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History of Warsaw
The beginnings of settlement in the Valley of Warsaw are dated to the tenth century. At the end of the thirteenth century, in the area where the Royal Castle stands, a new princely town was founded, that is, today’s Warsaw.
The earliest note about Warsaw appears in written records from 1313. After Mazovian Princes had died heirless, Mazovia was incorporated into the Polish Crown.
Since 1569, it had been a place where sessions of the Sejm of the Joint Polish Lithuanian Republic were held.
After the fire of the Wawel Castle, King Sigismunt Waza III transferred permanent royal residence, courts and the Crown’s offices from Cracow to the extended Warsaw’s Royal Castle.
In the thirteenth century, wars, disturbances and plagues brought on a slump in the economic growth of the town. In years 1655 – 1658 alone was Warsaw besieged, conquered and occupied three times by the Swedes and Tranylvanian troops. In the Sas dynasty reign, after the political situation had settled down, Warsaw regained its status of an important cultural centre. The next golden age of the capital city spins the years of the reign of the last King of Poland, that is, Stanisław August Poniatowski.
After the third partition of Poland, in 1795, the country disappeared from the map of Europe for 123. Through this period Warsaw was downgraded to the rank of the Russian province.
Despite a disadvantageous political atmosphere, the town and its industry kept developing. In the years 1840 – 1848, the first railway connecting Warsaw with Vienna was founded. In 1864, the first permanent bridge across the river Vistula came into use, and in 1875, a railway bridge was constructed.
Between 1851 and 1855, the first waterworks were built; in years 1881 – 1886 – the first sewer system appeared. In 1856, citizens of the capital city could use gas, and in 1881, the first telephone exchange was built. In 1882, a regular public horse-tram transport was introduced and replaced by electrical one in 1907.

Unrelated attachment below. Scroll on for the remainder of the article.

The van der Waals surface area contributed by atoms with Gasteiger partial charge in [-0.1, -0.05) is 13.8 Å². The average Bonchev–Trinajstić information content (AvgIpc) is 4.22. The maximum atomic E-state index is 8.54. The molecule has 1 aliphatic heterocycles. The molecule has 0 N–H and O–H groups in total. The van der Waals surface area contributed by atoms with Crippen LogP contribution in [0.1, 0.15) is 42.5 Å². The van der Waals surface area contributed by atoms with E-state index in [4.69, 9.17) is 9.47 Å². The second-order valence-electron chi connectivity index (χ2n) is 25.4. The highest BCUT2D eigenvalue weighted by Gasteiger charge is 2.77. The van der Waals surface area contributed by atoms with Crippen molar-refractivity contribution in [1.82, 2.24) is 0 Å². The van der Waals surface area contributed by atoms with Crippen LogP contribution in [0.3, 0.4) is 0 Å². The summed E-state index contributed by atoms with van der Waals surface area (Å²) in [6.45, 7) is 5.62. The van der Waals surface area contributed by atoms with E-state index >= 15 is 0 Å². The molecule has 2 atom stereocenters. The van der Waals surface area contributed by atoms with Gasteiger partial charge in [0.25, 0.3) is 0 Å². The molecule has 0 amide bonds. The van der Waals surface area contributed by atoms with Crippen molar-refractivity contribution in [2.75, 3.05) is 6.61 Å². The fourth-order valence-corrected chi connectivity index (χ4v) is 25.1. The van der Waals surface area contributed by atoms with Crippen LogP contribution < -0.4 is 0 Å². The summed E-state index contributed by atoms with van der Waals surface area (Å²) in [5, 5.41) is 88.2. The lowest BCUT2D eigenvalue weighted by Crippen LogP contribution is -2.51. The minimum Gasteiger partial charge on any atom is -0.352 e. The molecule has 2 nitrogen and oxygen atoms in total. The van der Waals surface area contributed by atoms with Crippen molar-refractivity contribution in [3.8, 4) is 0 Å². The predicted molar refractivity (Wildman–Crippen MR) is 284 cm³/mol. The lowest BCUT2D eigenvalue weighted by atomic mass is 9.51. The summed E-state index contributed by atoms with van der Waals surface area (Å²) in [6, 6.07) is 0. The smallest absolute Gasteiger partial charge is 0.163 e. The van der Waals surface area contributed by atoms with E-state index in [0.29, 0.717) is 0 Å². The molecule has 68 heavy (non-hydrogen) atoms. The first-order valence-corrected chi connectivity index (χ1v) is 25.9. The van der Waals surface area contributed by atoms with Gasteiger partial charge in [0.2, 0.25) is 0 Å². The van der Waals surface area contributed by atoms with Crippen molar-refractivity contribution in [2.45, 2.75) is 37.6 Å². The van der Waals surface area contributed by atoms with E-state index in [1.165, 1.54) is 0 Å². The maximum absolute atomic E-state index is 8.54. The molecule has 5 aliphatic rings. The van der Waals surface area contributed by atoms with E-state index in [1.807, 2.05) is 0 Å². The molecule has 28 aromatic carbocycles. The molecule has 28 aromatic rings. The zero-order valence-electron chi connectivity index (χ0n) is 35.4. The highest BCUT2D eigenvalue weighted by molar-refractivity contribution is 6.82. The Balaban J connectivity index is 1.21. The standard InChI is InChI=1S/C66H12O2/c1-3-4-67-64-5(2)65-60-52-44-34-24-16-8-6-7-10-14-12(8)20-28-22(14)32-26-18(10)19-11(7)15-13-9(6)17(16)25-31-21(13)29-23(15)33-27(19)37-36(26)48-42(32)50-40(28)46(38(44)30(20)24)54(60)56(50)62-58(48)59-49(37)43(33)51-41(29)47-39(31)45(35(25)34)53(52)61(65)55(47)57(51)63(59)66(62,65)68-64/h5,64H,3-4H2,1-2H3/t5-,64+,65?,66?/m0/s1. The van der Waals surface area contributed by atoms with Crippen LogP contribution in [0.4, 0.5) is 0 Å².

In 1918, Warsaw became the capital city of reborn Poland. The process of tidying it up became especially intense during the presidency of Stefan Starzyński. It was however brutally interrupted by the outbreak of World War II and the German occupation.
Warsaw was defended till 28 September 1939. Again, the city became the main centre of Resistance, conspiracy and cultural and academic life. The April of 1943 witnessed the outbreak of an uprising in the walled off Jewish Ghetto. After it had come to an and, the Jewish quarters with half a million people ceased to exist. On 1 August 1944, the Warsaw uprising organised by the Home Army broke out. The Honorary Capitulation Act was signed on the 2 October. After the uprising had been quashed, Warsaw was condemned to annihilation. Its citizens were exiled and transported to concentration camps. The Germans started to destroy the city through systematic bombardments. As a result, 650 000 people were killed and 84 per cent of buildings were destroyed.
The process of rebuilding Warsaw started immediately in 1945. Today the capital city of Poland, which was to be erased from the map of Europe, is reborn and throbbing with life.


End of the 13th century A few kilometres north of Jazdów, a new town of Mazovian Dukes was established on a high embankment of the Vistula River. Its location corresponds to that of the Royal Castle. This settlement was Warsaw.

1413 The capital of Mazovia officially moved from Czersk to Warsaw.

1526 Triumphant entry in Warsaw of King Zygmunt the Old. In September, the local Parliament swore allegiance to him. Warsaw, thanks to its convenient location, experienced a period of rapid development and became the leading city of the entire state.

1569 Sejm of Lublin Union. Resolution to hold joint Polish-Lithuanian parliamentary sessions in the city of Warsaw. Poland and Lithuania are united under the name of Republic of Two Nations.

1596 Following a fire at the Wawel Castle in Cracow, King Zygmunt III Vasa moved his permanent residence, the royal court and the crown offices to the extended Warsaw castle. Consequently, the city knew another period of prosperity.

1655-1658 Three times, the city was under the siege and three times it was taken and pillaged by the Swedish and Transylvanian forces. The years of the "deluge" destroyed and emptied the city of its cultural goods. A great number of invaluable works of art, books, paintings, tapestries and other historic objects were taken by the invaders. Then followed a period of regression.

1683 King Jan III Sobieski broke the Turks' siege of Vienna. After the election of King Jan III Sobieski, Warsaw returned to its former economic and cultural glory.